Technology giants grapple with privacy in an AI world

What's been clear from Google IO so far, along with Microsoft's developer event, is that artificial intelligence is becoming pervasive as a core part of the everyday tools. The word "AI" is thrown around a lot, often covering things that aren't even really intelligent, so it's often hard to know what it really means.

Seeing Google's advances in AI, and experiencing some of them first hand in Android P, or Assistant, is wild because we're beginning to move into a world in which it's difficult to understand the complexity going on behind the scenes. As AI becomes more commonplace and unavoidable, a new discussion arises: how much data are we giving away in return?

I'm in two minds about where we're headed and this tension will become more apparent for us all in the future. 

On one hand, the things we're able to do as a result of these AI advances, like have a computer call a hairdresser and make appointments for us, are amazing. On the other hand, we could be giving up much more than we anticipate in the name of convenience, as Charlie Warzel argues for BuzzFeed:

Google has always offered users a trade-off for its services: Let us know everything about you. We promise it‚Äôll be worth your while. But the company's latest vision of the future offers users more invasive trade: dominion over the choices you make ‚ÄĒ in some cases, control of your literal words and actions.

These advances are incredible, and while I believe that the benefits often outweigh the drawbacks, it's worth keeping these trade-offs in mind as they become even more pervasive. As AI advances become a part of your everyday workflow, we should ask for more control, and transparency, over what they're learning about us, and where that data ends up.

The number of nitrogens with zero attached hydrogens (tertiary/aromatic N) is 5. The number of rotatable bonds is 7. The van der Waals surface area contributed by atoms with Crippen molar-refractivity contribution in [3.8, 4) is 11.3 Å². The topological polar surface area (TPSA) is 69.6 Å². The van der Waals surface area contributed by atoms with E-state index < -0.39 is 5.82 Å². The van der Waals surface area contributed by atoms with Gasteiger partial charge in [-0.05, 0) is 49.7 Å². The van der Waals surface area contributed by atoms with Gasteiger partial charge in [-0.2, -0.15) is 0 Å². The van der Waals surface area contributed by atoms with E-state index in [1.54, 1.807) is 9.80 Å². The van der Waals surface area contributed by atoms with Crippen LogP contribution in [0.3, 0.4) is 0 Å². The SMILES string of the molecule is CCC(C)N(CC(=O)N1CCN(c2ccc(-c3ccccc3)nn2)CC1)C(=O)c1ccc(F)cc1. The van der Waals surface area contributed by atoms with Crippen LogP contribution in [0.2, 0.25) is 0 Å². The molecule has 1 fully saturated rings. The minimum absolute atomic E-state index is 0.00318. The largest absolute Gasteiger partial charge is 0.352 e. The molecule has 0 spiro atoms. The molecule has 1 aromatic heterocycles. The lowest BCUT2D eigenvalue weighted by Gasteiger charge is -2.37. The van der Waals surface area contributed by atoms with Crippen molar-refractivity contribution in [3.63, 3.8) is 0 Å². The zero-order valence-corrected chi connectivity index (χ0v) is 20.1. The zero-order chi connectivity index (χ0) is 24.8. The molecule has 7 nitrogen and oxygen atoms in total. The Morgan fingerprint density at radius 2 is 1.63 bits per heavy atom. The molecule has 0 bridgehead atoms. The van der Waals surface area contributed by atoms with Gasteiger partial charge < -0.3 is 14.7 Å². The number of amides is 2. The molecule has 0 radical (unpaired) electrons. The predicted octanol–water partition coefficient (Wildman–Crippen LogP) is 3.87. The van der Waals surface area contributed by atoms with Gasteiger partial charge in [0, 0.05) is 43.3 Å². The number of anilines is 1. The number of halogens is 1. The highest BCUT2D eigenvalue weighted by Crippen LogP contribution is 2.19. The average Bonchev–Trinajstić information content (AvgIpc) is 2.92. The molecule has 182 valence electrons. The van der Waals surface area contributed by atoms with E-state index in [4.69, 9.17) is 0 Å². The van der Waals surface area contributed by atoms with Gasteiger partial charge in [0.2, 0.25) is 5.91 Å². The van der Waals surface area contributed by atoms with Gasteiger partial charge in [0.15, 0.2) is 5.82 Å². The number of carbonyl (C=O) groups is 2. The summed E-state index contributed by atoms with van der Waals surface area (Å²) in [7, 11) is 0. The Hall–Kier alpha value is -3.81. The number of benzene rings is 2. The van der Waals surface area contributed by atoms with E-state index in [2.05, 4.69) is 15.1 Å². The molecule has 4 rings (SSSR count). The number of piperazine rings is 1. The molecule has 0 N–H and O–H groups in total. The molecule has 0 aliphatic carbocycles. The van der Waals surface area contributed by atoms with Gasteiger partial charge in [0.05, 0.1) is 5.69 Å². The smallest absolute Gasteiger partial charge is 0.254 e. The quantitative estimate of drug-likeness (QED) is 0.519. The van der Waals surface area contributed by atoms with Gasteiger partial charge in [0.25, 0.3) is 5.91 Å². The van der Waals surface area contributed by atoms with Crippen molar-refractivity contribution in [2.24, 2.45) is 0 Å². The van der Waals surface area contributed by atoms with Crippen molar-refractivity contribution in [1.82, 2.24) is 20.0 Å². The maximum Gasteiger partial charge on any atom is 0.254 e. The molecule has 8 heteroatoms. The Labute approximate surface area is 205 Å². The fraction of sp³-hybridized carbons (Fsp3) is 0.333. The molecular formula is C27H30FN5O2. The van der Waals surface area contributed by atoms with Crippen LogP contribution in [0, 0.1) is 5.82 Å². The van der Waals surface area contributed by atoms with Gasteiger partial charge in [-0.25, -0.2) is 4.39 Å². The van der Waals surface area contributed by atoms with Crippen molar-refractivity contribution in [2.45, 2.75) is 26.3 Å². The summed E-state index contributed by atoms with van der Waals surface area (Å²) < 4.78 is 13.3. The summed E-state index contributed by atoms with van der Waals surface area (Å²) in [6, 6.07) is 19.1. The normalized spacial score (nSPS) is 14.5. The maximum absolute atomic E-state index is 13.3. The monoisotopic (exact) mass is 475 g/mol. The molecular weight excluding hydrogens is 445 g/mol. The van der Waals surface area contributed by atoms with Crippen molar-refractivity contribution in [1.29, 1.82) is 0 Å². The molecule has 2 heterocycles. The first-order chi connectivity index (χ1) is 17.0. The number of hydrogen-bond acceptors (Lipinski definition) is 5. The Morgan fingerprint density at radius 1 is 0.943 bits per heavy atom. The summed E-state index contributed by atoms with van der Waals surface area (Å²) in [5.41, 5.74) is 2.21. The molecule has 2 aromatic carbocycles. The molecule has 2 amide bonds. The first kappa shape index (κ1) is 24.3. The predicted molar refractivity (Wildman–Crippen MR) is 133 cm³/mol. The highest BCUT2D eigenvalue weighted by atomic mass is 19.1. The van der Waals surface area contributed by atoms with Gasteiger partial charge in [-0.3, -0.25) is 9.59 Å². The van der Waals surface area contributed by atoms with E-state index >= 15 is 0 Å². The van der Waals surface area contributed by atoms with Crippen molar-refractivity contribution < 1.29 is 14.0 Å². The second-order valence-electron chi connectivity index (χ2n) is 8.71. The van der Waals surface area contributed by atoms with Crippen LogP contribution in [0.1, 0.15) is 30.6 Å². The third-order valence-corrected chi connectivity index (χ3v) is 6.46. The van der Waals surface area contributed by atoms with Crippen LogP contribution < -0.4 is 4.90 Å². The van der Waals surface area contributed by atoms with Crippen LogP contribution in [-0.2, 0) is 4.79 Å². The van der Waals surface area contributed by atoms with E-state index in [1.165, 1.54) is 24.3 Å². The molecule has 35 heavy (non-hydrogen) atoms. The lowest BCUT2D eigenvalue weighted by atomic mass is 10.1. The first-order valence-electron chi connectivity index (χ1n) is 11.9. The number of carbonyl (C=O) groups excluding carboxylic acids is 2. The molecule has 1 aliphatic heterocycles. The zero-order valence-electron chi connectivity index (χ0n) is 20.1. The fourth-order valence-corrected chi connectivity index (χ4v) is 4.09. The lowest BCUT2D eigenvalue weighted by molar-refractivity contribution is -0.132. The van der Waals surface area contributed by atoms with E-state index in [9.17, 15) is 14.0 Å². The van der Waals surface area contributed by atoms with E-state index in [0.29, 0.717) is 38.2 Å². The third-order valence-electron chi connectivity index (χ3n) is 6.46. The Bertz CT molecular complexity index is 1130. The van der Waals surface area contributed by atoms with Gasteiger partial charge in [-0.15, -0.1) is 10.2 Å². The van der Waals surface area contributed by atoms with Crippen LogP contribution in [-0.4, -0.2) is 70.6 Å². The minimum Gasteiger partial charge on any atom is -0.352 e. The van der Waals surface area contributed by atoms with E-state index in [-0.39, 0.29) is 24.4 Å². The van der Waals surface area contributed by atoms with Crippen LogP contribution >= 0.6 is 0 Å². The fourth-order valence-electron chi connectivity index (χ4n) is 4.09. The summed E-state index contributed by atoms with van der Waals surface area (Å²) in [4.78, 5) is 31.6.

A good example of this in action at I/O: adaptive battery. Google loudly touted this feature, which learns your phone usage and adjusts your phone to extend your charge as far as possible, but didn't clearly outline how that data will be used. Oddly enough, Google has spent a bunch of time on building these features to work locally, offline on your device in a similar fashion to Apple, but didn't highlight this at its keynote.

AI is going to become impossible to avoid, that's a fact. With its advances, and sheer convenience as a result, users won't complain or even question what's going on underneath. Technology companies are making AI friendly, but the side effect of that is users not understanding, or caring, what happens underneath. Where is that data going? Does it matter? How will it be used? These are simple questions that AI tries to gloss over, by sounding futuristic and friendly.

To be clear, I don't think we should be trying to scare people or push them away from AI, but just help them understand the reality of the tools they embrace. For many, computers are still magic, so AI is mind-boggling, and understanding the implications on society if data collection is ignored en-masse as a result is scary to consider.

What we should be doing is at the very least making them aware of the inner workings behind that magic. Something like those labels on food with a breakdown of the ingredients, or even just a simple explainer of where the data ends up would suffice.

For now, however, it's difficult to see behind the magic curtain. It's not too late to change that.